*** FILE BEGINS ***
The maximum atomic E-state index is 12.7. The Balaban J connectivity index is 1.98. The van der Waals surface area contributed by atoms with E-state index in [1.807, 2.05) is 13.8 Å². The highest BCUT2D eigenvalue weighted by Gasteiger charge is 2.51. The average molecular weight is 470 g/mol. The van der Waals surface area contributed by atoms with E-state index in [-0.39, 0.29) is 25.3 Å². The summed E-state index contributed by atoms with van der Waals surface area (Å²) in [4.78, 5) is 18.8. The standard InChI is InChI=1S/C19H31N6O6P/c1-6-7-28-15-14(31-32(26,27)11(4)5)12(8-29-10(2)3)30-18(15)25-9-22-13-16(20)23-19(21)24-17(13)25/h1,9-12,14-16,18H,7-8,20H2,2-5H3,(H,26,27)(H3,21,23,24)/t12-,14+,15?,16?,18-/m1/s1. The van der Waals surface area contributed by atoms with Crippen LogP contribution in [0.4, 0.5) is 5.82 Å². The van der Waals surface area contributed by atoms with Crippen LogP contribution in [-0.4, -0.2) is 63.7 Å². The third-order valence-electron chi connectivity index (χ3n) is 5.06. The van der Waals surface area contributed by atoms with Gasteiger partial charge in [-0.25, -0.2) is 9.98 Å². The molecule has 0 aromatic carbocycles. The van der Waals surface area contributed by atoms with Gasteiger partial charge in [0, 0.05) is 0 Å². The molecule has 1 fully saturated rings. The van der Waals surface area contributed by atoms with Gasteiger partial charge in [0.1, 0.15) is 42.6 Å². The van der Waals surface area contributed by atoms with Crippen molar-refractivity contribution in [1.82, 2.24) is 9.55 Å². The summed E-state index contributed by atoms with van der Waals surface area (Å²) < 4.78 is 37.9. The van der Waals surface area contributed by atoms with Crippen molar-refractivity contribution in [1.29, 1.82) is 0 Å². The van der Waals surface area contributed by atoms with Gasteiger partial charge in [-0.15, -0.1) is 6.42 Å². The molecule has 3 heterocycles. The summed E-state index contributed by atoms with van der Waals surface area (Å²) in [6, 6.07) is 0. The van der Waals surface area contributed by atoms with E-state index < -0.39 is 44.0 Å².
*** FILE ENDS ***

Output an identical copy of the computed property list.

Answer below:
The maximum atomic E-state index is 12.7. The Balaban J connectivity index is 1.98. The van der Waals surface area contributed by atoms with E-state index in [1.807, 2.05) is 13.8 Å². The highest BCUT2D eigenvalue weighted by Gasteiger charge is 2.51. The average molecular weight is 470 g/mol. The van der Waals surface area contributed by atoms with E-state index in [-0.39, 0.29) is 25.3 Å². The summed E-state index contributed by atoms with van der Waals surface area (Å²) in [4.78, 5) is 18.8. The standard InChI is InChI=1S/C19H31N6O6P/c1-6-7-28-15-14(31-32(26,27)11(4)5)12(8-29-10(2)3)30-18(15)25-9-22-13-16(20)23-19(21)24-17(13)25/h1,9-12,14-16,18H,7-8,20H2,2-5H3,(H,26,27)(H3,21,23,24)/t12-,14+,15?,16?,18-/m1/s1. The van der Waals surface area contributed by atoms with Crippen LogP contribution in [0.4, 0.5) is 5.82 Å². The van der Waals surface area contributed by atoms with Crippen LogP contribution in [-0.4, -0.2) is 63.7 Å². The third-order valence-electron chi connectivity index (χ3n) is 5.06. The van der Waals surface area contributed by atoms with Gasteiger partial charge in [-0.25, -0.2) is 9.98 Å². The molecule has 0 aromatic carbocycles. The van der Waals surface area contributed by atoms with Gasteiger partial charge in [0, 0.05) is 0 Å². The molecule has 1 fully saturated rings. The van der Waals surface area contributed by atoms with Gasteiger partial charge in [0.1, 0.15) is 42.6 Å². The van der Waals surface area contributed by atoms with Crippen molar-refractivity contribution in [1.82, 2.24) is 9.55 Å². The summed E-state index contributed by atoms with van der Waals surface area (Å²) < 4.78 is 37.9. The van der Waals surface area contributed by atoms with Crippen molar-refractivity contribution in [1.29, 1.82) is 0 Å². The van der Waals surface area contributed by atoms with Gasteiger partial charge in [-0.15, -0.1) is 6.42 Å². The molecule has 3 heterocycles. The summed E-state index contributed by atoms with van der Waals surface area (Å²) in [6, 6.07) is 0. The van der Waals surface area contributed by atoms with E-state index < -0.39 is 44.0 Å².